Folks in the know will tell you that if you want to find an abundance of fossilized sharks teeth, the place to visit is beautiful Venice Florida. This lovely Gulf Coast city is filled with charm, from its Mediterranean Revival architecture that lines the older streets, to the swaying palm trees overhead.
Sharks teeth are old. How old? Millions of years old. So don’t think of these as coming from some toothless old shark that is swimming around today. The majority of the shark’s teeth that you will find are nearly black, but there are others that are pale grey or pale brown. They are usually wishbone shaped, and the majority of them are under a half inch in size. If you find larger ones, you have found a real prize.
How do you find sharks teeth?
Similar to finding sea shells, locate a beach, and focus on the sand at your feet. Or go into the water and look at the area where the sea meets the sand. Or head out just a bit deeper, and scoop up some of the sand, and sift through it.
Recommended sifting tools:
- Your hands
- Toy sand strainer
- Kitchen strainer
- Kitty litter scooper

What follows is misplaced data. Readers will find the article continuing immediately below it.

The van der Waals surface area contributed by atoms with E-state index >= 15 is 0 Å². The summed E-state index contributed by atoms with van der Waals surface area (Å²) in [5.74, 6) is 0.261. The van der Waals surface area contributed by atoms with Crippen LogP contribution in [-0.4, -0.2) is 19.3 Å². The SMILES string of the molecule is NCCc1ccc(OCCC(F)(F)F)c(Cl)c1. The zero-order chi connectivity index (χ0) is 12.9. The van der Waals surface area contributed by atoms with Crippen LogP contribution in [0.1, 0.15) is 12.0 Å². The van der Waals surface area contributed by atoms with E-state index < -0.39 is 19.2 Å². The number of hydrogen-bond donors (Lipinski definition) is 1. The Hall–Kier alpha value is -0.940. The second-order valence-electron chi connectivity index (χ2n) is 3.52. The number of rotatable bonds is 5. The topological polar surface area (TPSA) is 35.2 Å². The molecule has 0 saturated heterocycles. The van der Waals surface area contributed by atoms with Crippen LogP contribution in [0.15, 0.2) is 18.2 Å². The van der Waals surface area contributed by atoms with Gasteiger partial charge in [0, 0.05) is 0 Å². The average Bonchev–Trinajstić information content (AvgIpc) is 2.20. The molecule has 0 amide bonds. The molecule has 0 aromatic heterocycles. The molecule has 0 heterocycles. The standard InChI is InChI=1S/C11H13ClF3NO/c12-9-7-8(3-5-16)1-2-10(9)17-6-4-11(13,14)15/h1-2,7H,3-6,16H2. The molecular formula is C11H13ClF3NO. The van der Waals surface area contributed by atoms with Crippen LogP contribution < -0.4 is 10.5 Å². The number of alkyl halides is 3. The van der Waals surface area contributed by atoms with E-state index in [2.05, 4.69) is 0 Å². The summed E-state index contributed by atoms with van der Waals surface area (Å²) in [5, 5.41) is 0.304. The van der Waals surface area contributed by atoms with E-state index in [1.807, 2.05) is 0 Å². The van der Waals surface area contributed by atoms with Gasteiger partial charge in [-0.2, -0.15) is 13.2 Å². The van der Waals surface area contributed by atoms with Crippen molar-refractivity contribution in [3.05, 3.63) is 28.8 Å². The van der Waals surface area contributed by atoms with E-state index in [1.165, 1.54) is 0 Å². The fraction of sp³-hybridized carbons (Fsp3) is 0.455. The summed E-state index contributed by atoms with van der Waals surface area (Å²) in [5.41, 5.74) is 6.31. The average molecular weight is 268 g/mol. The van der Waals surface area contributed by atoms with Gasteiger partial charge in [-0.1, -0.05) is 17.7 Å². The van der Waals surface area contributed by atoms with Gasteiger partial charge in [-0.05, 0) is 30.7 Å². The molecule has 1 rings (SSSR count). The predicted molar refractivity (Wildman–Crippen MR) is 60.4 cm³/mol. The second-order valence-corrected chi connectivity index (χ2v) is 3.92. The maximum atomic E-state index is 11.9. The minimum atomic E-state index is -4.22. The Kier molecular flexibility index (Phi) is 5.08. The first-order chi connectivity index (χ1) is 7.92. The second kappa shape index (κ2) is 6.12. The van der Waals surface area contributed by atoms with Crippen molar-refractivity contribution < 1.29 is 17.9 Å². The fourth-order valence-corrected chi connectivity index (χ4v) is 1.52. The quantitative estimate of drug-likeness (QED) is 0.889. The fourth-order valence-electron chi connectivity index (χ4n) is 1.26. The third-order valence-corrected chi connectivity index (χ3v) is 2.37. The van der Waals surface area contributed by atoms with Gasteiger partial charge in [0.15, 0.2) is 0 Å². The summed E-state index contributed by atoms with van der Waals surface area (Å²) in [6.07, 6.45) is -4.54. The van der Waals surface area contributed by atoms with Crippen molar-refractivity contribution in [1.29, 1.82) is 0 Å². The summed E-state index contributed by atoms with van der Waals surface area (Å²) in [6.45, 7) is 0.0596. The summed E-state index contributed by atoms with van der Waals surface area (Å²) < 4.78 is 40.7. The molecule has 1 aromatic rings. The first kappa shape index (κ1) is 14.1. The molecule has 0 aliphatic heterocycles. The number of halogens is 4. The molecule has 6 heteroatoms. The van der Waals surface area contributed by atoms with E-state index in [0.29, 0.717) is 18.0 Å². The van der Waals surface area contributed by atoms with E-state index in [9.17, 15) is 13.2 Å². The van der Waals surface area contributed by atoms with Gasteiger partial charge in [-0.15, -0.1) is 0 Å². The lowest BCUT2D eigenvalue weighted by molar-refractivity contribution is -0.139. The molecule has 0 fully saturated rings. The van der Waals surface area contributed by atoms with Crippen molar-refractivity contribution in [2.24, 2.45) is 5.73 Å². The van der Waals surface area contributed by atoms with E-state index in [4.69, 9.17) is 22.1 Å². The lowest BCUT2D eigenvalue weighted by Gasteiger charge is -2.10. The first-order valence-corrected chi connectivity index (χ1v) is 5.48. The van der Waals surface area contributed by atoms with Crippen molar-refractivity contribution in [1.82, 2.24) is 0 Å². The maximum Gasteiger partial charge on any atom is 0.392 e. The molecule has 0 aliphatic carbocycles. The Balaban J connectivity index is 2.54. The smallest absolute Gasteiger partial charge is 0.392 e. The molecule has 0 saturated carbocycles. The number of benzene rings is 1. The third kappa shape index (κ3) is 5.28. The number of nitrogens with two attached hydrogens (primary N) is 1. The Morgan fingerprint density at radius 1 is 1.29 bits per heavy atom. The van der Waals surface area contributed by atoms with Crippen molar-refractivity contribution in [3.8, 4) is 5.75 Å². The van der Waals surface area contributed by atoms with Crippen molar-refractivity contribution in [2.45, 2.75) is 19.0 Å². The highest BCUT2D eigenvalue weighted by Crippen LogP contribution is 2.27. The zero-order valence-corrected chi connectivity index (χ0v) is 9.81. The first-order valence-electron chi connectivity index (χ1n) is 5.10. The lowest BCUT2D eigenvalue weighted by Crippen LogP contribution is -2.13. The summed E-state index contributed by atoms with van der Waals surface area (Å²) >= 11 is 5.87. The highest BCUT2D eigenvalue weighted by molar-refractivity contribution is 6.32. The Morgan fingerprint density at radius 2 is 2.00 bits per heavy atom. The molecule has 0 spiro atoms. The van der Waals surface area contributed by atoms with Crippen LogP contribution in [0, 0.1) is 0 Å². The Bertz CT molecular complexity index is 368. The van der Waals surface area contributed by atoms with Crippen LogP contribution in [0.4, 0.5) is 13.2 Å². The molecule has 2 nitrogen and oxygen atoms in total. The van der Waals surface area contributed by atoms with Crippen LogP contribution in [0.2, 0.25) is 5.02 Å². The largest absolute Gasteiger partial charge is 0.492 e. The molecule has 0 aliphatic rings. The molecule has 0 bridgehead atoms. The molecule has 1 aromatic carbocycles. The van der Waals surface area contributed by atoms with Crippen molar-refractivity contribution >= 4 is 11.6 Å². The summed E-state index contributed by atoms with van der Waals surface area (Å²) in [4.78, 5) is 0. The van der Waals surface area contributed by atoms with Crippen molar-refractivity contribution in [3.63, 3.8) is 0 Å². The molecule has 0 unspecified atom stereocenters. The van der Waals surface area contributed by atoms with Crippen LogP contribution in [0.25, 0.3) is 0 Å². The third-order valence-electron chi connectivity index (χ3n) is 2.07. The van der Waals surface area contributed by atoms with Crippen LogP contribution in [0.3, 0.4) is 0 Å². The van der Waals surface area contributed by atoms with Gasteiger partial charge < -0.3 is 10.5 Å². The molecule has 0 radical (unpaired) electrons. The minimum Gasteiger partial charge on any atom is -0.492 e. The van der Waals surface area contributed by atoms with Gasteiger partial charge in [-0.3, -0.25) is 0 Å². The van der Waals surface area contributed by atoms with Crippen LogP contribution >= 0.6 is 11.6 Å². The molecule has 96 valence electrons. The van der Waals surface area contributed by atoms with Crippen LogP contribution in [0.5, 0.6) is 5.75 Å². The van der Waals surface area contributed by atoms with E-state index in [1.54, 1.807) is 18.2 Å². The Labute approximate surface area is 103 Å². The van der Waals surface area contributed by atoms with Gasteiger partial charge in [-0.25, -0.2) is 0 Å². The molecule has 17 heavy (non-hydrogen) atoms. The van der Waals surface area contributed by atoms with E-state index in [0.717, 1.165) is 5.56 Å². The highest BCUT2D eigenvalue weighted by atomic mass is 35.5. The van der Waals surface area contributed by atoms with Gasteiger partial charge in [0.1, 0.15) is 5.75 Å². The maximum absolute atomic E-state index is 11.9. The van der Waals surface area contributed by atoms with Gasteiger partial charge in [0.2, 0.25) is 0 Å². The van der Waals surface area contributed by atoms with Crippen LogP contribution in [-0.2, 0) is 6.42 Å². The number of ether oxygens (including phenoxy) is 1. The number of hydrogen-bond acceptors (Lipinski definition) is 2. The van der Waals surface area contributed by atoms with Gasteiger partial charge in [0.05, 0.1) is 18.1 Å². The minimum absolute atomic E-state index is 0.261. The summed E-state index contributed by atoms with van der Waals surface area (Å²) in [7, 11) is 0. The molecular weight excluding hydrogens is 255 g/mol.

- Sharks tooth floating sifter (you can buy these locally)
- Sharks tooth Sieve (locals call these Venice Snow Shovels)
The best time to look for shark’s teeth is at low tide, since there is more exposed beach then, and in the morning when the beach finds are still fresh, and on a weekday when the beaches are less busy, and after a storm which may have put a lot of new things on the shore.
Best Beaches to Find Sharks Teeth
Venice Fishing Pier’s beach is a great place to look. The beach has been known to yield up handfuls of shark’s teeth in just an hour or so of searching, given the right conditions. Even on a thin day you will probably come home with some nice examples.
Service Club Beach is near the airport and has a smallish parking lot that fills up pretty fast. It also has comfort facilities and picnic shelters. The shark’s teeth sleuthing is very good here.
If you take your dog along, head for Brohard Paw Park, south of Maxine Barritt Park. Just south of the Paw Park is South Brohard Park, a less well known beach with walkway access to the beach where shark’s teeth await you.
Caspersen Beach is busy and poplar on weekends and the high winter season, but all week long the rocky shoreline beckons for your treasure hunting. The parking is free but fills up fast. Some of the access points are under construction now, so walk carefully. Travelers should definitely look in the surf and the shoreline at Caspersen Beach.
A photo posted by Annie Sandoval (@sannedoval) on
Manasota Beach, just a bit south of Caspersen Beach, is also popular with fossil shark’s teeth hunters. Look down at the sidewalk as you walk along and you will see that there are shark’s teeth in the concrete sidewalk! Keep a sharp eye out; one of our family members does great looking in the gravel parking lots scattered here and there around town, since the gravel was once under water.
If you’re looking for a restaurant nearby, have a meal at Sharky’s, of course!